Radiation-shielding assemblies and methods of using the same
In one characterization, the present invention relates to a radiation-shielding assembly for holding a container having a radioactive material disposed therein. The assembly may, at least in one regard, be referred to as an elution shield and/or a dispensing shield. The assembly includes a body at least partially defining a cavity. There is at least one opening through the body into the cavity. The assembly may include a cap that at least generally hinders escape of radiation from the assembly through the opening. The cap may be releasably attached to the body in one orientation and may establish non-attached engagement with the body in another orientation. The assembly may include an adjustable spacer system for adapting the assembly for use with containers having different heights.
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This application is a divisional of U.S. patent application Ser. No. 11/995,744 filed on Jan. 15, 2008, now U.S. Pat. No. 8,003,967 which is a National Stage Application of PCT/US2006/29056 filed on Jul. 26, 2006, which claims priority to U.S. Provisional Patent Application No. 60/702,942 filed on Jul. 27, 2005, the entire disclosures of all these applications being incorporated herein by reference.FIELD OF THE INVENTION
The present invention relates generally to radiation-shielding devices for radioactive materials and, more particularly, to radiation-shielding assemblies used to enclose radioactive materials used in the preparation and/or dispensing of radiopharmaceuticals.BACKGROUND
Nuclear medicine is a branch of medicine that uses radioactive materials (e.g., radioisotopes) for various research, diagnostic and therapeutic applications. Radiopharmacies produce various radiopharmaceuticals (i.e., radioactive pharmaceuticals) by combining one or more radioactive materials with other materials to adapt the radioactive materials for use in a particular medical procedure.
For example, radioisotope generators may be used to obtain a solution comprising a daughter radioisotope (e.g., Technetium-99m) from a parent radioisotope (e.g., Molybdenum-99) which produces the daughter radioisotope by radioactive decay. A radioisotope generator may include a column containing the parent radioisotope adsorbed on a carrier medium. The carrier medium (e.g., alumina) has a relatively higher affinity for the parent radioisotope than the daughter radioisotope. As the parent radioisotope decays, a quantity of the desired daughter radioisotope is produced. To obtain the desired daughter radioisotope, a suitable eluant (e.g., a sterile saline solution) can be passed through the column to elute the daughter radioisotope from the carrier. The resulting eluate contains the daughter radioisotope (e.g., in the form of a dissolved salt), which makes the eluate a useful material for preparation of radiopharmaceuticals. For example, the eluate may be used as the source of a radioisotope in a solution adapted for intravenous administration to a patient for any of a variety of diagnostic and/or therapeutic procedures.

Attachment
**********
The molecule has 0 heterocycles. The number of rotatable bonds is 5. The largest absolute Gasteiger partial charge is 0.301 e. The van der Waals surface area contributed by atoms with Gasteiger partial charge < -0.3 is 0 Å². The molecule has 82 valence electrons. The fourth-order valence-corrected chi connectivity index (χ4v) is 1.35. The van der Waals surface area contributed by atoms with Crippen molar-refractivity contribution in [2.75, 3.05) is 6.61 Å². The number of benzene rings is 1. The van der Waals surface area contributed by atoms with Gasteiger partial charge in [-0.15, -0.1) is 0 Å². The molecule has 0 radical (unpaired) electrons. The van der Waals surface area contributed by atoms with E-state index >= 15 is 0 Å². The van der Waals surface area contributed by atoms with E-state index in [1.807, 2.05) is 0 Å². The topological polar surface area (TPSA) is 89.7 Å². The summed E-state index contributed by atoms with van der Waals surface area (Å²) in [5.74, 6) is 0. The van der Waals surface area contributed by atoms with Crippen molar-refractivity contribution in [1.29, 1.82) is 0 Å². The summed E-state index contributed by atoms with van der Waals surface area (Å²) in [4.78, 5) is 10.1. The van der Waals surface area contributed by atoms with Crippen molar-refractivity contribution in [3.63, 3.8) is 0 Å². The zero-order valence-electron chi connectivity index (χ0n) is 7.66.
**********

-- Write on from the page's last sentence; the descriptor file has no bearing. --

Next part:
In one method of obtaining a quantity of the eluate from the generator, an evacuated container (e.g., an elution vial) may be connected to the generator at a tapping point. For example, a hollow needle on the generator can be used to pierce a septum of an evacuated container to establish fluid communication between the elution vial and the generator column. The partial vacuum of the container can draw eluant from an eluant reservoir through the column and into the vial, thereby eluting the daughter radioisotope from the column. The container may be contained in an elution shield, which is a radiation-shielding device used to shield workers from radiation emitted by the eluate after it is received in the container from the generator.
After the elution is complete, the activity of the eluate may be calibrated by transferring the container to a calibration system. Calibration may involve removing the container from the shielding assembly and placing it in the calibration system to measure the amount of radioactivity emitted by the eluate. A breakthrough test may be performed to confirm that the amount of the parent radioisotope in the eluate does not exceed acceptable tolerance levels. The breakthrough test may involve transfer of the container to a thin shielding cup (e.g., a cup that effectively shields radiation emitted by the daughter isotope but not higher-energy radiation emitted by the parent isotope) and measurement of the amount of radiation that penetrates the shielding of the cup.